Commissioner Adam Silver on Indy hosting All-Star Weekend: ‘The ball is in their court’

Adam Silver sitting with NCAA President Mark Emmert at the 2016 NCAA Women's Title Game.

Adam Silver sitting with NCAA President Mark Emmert at the 2016 NCAA Women’s Title Game.

NBA Commissioner Adam Silver was in Indianapolis Tuesday night and he dined with Indiana Pacers executives prior to the 2016 NCAA Women’s Basketball Championship game between No. 1 Connecticut and No. 4 Syracuse.

Silver arrived at his seat in Bankers Life Fieldhouse, first row at mid-court, next to NCAA President Mark Emmert minutes before team introductions.

“This visit is not related to the Pacers, maybe related to the Fever in a way,” Silver told VigilantSports.com at halftime of the title game.

“I’m here to support women’s basketball. I’m here with Lisa Borders, our new president of the WNBA, so we’re here to do a little bit of scouting, watch a great game. Also, support Geno Auriemma, who is our USA Basketball coach as well. And, just have the opportunity to see a great championship.”

It’s no secret that the Pacers want to host another NBA All-Star Game. They first did so back in 1985, and Pacers Sports & Entertainment President Rick Fuson, who was one of several Indy representatives in Toronto for All-Star Weekend 2015,  has thoroughly looked into the possibility.

“We’ve look at (hosting it) from time-to-time. We looked at it pretty seriously a couple of years ago,” Fuson said in late February on our Pacers Podcast. “… As we looked down at the schedule and we look at some things in maybe 2019 or 2020 … we said, “OK, maybe it’d be the right time to do it.”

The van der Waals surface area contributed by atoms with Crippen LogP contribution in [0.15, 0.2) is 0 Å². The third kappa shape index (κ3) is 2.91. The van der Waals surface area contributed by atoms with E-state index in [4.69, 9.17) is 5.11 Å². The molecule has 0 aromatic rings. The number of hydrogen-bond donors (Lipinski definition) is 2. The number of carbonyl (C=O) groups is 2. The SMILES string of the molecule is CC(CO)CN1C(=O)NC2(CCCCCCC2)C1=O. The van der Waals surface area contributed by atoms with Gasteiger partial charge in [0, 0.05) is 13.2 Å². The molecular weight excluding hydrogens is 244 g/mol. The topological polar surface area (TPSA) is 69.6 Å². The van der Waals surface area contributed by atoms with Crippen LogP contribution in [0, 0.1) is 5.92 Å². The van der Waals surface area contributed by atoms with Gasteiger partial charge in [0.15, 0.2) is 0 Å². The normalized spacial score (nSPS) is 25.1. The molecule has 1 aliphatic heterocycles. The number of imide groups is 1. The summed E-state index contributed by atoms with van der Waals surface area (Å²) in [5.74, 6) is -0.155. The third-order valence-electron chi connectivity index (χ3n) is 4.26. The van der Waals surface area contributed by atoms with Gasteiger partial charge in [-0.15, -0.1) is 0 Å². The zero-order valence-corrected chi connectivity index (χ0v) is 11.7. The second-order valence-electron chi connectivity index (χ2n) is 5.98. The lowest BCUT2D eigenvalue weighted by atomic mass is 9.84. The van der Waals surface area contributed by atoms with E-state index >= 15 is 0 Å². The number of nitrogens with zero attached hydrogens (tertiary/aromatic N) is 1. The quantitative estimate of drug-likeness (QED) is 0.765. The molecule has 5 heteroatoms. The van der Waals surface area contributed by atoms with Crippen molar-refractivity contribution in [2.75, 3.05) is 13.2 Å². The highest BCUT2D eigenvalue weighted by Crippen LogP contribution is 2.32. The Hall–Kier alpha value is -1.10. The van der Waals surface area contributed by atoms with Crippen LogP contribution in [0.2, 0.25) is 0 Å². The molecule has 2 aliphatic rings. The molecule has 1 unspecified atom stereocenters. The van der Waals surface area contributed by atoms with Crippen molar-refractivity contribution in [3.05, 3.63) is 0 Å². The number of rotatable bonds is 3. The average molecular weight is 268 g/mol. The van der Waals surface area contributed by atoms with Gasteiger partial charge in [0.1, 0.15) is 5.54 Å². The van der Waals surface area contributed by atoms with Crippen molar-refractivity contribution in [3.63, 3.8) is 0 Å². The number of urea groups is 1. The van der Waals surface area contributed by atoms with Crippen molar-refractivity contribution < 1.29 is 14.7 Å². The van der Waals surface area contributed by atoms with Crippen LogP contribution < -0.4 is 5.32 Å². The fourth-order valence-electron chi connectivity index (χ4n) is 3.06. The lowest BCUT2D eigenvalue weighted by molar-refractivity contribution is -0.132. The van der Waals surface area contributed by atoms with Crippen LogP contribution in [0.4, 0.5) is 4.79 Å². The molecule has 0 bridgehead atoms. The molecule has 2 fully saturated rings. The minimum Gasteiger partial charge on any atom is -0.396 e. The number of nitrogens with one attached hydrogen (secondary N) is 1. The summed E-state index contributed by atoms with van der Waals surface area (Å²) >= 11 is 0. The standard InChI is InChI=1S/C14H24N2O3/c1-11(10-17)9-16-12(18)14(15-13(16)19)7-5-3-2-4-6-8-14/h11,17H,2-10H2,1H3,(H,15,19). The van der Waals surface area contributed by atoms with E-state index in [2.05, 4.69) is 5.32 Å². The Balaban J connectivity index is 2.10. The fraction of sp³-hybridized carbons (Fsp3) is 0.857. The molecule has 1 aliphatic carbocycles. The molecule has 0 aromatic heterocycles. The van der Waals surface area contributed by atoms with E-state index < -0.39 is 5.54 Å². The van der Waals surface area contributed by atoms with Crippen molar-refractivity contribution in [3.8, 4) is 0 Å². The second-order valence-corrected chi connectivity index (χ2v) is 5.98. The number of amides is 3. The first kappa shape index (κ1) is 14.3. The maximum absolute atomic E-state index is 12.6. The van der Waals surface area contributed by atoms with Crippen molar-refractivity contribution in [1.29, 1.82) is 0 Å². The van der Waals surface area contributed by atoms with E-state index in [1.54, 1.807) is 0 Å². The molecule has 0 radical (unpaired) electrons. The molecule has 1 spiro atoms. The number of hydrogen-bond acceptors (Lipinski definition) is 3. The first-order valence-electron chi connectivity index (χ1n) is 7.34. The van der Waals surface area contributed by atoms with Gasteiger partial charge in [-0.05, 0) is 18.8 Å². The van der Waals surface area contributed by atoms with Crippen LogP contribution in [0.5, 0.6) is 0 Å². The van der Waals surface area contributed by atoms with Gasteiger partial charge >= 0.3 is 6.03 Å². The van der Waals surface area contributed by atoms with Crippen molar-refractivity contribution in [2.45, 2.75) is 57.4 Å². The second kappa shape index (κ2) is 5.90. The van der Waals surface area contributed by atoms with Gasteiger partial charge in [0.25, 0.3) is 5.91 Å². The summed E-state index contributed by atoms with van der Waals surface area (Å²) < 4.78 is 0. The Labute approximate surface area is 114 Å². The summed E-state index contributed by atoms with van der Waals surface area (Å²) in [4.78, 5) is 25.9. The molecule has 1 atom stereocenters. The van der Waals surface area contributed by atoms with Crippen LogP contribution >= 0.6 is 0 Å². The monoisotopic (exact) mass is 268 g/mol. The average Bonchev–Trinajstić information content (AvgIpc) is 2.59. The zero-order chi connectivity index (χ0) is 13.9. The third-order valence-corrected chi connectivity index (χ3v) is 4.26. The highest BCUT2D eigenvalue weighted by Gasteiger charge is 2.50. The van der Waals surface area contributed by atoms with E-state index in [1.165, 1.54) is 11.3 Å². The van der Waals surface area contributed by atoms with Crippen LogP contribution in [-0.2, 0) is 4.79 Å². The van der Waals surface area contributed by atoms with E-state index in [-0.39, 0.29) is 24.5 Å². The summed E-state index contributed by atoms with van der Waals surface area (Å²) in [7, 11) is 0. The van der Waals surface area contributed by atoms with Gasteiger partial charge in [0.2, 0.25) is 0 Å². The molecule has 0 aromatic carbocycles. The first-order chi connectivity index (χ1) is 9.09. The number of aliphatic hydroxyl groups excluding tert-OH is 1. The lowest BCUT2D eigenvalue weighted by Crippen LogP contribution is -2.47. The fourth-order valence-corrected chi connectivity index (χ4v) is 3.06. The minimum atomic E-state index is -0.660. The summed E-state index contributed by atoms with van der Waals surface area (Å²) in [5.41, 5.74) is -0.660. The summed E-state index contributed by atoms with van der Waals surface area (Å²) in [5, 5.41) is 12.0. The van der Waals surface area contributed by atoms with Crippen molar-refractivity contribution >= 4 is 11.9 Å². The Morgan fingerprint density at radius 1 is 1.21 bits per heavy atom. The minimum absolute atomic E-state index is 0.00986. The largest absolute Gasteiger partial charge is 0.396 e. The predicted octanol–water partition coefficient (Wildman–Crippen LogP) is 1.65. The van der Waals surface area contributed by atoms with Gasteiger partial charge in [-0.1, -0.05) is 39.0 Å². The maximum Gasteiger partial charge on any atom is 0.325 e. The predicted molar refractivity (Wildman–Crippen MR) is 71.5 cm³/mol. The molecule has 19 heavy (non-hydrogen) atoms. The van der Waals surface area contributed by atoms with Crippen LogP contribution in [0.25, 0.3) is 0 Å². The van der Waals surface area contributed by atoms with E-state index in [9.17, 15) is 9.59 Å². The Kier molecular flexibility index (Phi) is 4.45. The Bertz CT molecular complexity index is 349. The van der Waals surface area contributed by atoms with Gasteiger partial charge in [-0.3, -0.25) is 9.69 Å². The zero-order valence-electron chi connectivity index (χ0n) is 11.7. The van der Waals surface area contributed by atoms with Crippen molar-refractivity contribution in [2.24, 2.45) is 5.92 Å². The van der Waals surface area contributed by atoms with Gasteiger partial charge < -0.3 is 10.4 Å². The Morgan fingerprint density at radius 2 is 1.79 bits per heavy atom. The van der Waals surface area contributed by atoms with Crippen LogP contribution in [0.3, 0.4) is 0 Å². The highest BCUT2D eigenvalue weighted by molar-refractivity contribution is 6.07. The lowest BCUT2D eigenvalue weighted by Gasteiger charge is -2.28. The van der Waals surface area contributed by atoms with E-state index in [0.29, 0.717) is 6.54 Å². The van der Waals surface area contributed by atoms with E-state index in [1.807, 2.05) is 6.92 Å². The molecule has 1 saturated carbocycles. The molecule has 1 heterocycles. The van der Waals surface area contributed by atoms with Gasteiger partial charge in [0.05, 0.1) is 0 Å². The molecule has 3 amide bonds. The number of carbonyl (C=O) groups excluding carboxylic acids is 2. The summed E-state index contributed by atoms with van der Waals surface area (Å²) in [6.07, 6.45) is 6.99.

The next two All-Star games are already set. 2017 will be in Charlotte and 2018 in Los Angeles, so 2019 is the first open slot.

Two representatives from both Visit Indy and Indiana Sports Corp. joined Fuson on the trip to Toronto to see exactly what it takes to host in today’s landscape. “This has to be a collective decision,” Fuson added.

Silver was previously in Indianapolis in mid-December for the franchise’s groundbreaking ceremony of their new $50 million practice facility, the St. Vincent Center.

“I’ve said it before, Indianapolis was built to host big events and we’d love to come back here for All-Star (Weekend),” Silver said.

The economic impact for Indianapolis hosting an All-Star Weekend is estimated to be between $70 to $100 million.

“We have the greatest volunteer base,” Fuson said, speaking highly of his hometown. “I think we have the greatest downtown, bar none, and we have a trained group of folks in different generations who can put these events on better than anyone else.”

Prior to Tuesday’s game, Silver discussed the All-Star possibility over dinner with Pacers Vice Chairman Jim Morris and Fuson.

“Jim Morris, Rick Fuson, and I chatted about it over dinner tonight before the game,” Silver told VigilantSports.com. “They’ve let it be known how interested they are, and they know how the process works in terms of submitting a formal bid.

“The ball is in their court. They know we’d love to be here.”

The bidding process is ongoing, but the league would likely prefer to have an idea of cities seriously interested in hosting by late spring or early summer.

LISTEN: Rick Fuson, Tamika Catchings on the Vigilant Sports Pacers Podcast

2 Responses to Commissioner Adam Silver on Indy hosting All-Star Weekend: ‘The ball is in their court’
  1. Danny Bridges
    April 6, 2016 | 4:43 pm

    Game needs to be at Lucas Oil Stadium with all the other activities at Bankers Life Fieldhouse.
    Too bad the commissioner wasn’t dining with Walsh and Bird. They are the ones to make it happen.

    • Scott Agness
      April 6, 2016 | 11:59 pm

      That will likely be the case, although it’s too early to say officially. In 1985, the game was at the Hoosier Dome.

      Also, Larry was at the game so it’s likely that they talked as well.

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